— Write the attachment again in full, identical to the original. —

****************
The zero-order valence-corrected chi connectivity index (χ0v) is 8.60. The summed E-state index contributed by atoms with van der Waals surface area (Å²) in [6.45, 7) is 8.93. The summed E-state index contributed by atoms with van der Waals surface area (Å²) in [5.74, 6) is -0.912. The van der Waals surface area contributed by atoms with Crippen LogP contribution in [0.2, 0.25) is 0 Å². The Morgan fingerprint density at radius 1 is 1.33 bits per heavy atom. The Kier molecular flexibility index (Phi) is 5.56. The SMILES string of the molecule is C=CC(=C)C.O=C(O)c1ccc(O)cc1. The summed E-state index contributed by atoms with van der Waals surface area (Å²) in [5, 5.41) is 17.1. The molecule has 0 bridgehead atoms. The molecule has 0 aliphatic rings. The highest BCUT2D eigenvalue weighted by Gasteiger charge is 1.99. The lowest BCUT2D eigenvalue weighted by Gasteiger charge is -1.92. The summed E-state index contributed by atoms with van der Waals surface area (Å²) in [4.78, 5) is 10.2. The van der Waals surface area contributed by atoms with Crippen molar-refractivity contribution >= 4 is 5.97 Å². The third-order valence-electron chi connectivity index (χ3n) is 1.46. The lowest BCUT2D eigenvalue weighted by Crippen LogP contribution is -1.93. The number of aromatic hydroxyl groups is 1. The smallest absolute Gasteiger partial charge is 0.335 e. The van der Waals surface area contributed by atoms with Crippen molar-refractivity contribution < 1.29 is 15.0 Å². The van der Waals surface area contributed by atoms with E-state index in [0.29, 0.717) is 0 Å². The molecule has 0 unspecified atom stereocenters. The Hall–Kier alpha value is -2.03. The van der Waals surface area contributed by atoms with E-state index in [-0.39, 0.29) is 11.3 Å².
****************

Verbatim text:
The zero-order valence-corrected chi connectivity index (χ0v) is 8.60. The summed E-state index contributed by atoms with van der Waals surface area (Å²) in [6.45, 7) is 8.93. The summed E-state index contributed by atoms with van der Waals surface area (Å²) in [5.74, 6) is -0.912. The van der Waals surface area contributed by atoms with Crippen LogP contribution in [0.2, 0.25) is 0 Å². The Morgan fingerprint density at radius 1 is 1.33 bits per heavy atom. The Kier molecular flexibility index (Phi) is 5.56. The SMILES string of the molecule is C=CC(=C)C.O=C(O)c1ccc(O)cc1. The summed E-state index contributed by atoms with van der Waals surface area (Å²) in [5, 5.41) is 17.1. The molecule has 0 bridgehead atoms. The molecule has 0 aliphatic rings. The highest BCUT2D eigenvalue weighted by Gasteiger charge is 1.99. The lowest BCUT2D eigenvalue weighted by Gasteiger charge is -1.92. The summed E-state index contributed by atoms with van der Waals surface area (Å²) in [4.78, 5) is 10.2. The van der Waals surface area contributed by atoms with Crippen molar-refractivity contribution >= 4 is 5.97 Å². The third-order valence-electron chi connectivity index (χ3n) is 1.46. The lowest BCUT2D eigenvalue weighted by Crippen LogP contribution is -1.93. The number of aromatic hydroxyl groups is 1. The smallest absolute Gasteiger partial charge is 0.335 e. The van der Waals surface area contributed by atoms with Crippen molar-refractivity contribution < 1.29 is 15.0 Å². The van der Waals surface area contributed by atoms with E-state index in [0.29, 0.717) is 0 Å². The molecule has 0 unspecified atom stereocenters. The Hall–Kier alpha value is -2.03. The van der Waals surface area contributed by atoms with E-state index in [-0.39, 0.29) is 11.3 Å².